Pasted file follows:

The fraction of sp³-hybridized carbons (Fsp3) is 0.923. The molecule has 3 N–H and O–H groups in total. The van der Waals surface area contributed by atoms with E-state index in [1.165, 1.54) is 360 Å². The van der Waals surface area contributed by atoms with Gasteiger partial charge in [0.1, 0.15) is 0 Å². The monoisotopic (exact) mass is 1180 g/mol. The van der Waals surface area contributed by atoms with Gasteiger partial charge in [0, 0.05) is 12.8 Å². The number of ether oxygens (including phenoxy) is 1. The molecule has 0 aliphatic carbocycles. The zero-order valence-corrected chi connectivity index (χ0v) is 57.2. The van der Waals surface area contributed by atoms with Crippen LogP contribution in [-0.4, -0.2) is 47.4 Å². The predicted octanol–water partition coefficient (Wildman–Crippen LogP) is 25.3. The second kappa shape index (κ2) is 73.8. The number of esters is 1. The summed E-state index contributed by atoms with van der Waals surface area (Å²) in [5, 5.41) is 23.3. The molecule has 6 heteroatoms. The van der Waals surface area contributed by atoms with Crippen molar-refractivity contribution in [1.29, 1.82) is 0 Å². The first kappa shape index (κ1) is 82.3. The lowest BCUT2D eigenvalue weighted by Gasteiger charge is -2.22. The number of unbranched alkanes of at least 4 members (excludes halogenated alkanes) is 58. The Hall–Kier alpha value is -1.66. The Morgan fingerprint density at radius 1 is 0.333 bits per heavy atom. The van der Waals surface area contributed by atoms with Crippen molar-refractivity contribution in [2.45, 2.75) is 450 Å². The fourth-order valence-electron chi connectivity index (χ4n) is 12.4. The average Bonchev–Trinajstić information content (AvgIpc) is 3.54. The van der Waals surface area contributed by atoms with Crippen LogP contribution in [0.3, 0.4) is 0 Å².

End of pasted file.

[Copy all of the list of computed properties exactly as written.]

The fraction of sp³-hybridized carbons (Fsp3) is 0.923. The molecule has 3 N–H and O–H groups in total. The van der Waals surface area contributed by atoms with E-state index in [1.165, 1.54) is 360 Å². The van der Waals surface area contributed by atoms with Gasteiger partial charge in [0.1, 0.15) is 0 Å². The monoisotopic (exact) mass is 1180 g/mol. The van der Waals surface area contributed by atoms with Gasteiger partial charge in [0, 0.05) is 12.8 Å². The number of ether oxygens (including phenoxy) is 1. The molecule has 0 aliphatic carbocycles. The zero-order valence-corrected chi connectivity index (χ0v) is 57.2. The van der Waals surface area contributed by atoms with Crippen LogP contribution in [-0.4, -0.2) is 47.4 Å². The predicted octanol–water partition coefficient (Wildman–Crippen LogP) is 25.3. The second kappa shape index (κ2) is 73.8. The number of esters is 1. The summed E-state index contributed by atoms with van der Waals surface area (Å²) in [5, 5.41) is 23.3. The molecule has 6 heteroatoms. The van der Waals surface area contributed by atoms with Crippen molar-refractivity contribution in [1.29, 1.82) is 0 Å². The first kappa shape index (κ1) is 82.3. The lowest BCUT2D eigenvalue weighted by Gasteiger charge is -2.22. The number of unbranched alkanes of at least 4 members (excludes halogenated alkanes) is 58. The Hall–Kier alpha value is -1.66. The Morgan fingerprint density at radius 1 is 0.333 bits per heavy atom. The van der Waals surface area contributed by atoms with Crippen molar-refractivity contribution in [2.45, 2.75) is 450 Å². The fourth-order valence-electron chi connectivity index (χ4n) is 12.4. The average Bonchev–Trinajstić information content (AvgIpc) is 3.54. The van der Waals surface area contributed by atoms with Crippen LogP contribution in [0.3, 0.4) is 0 Å².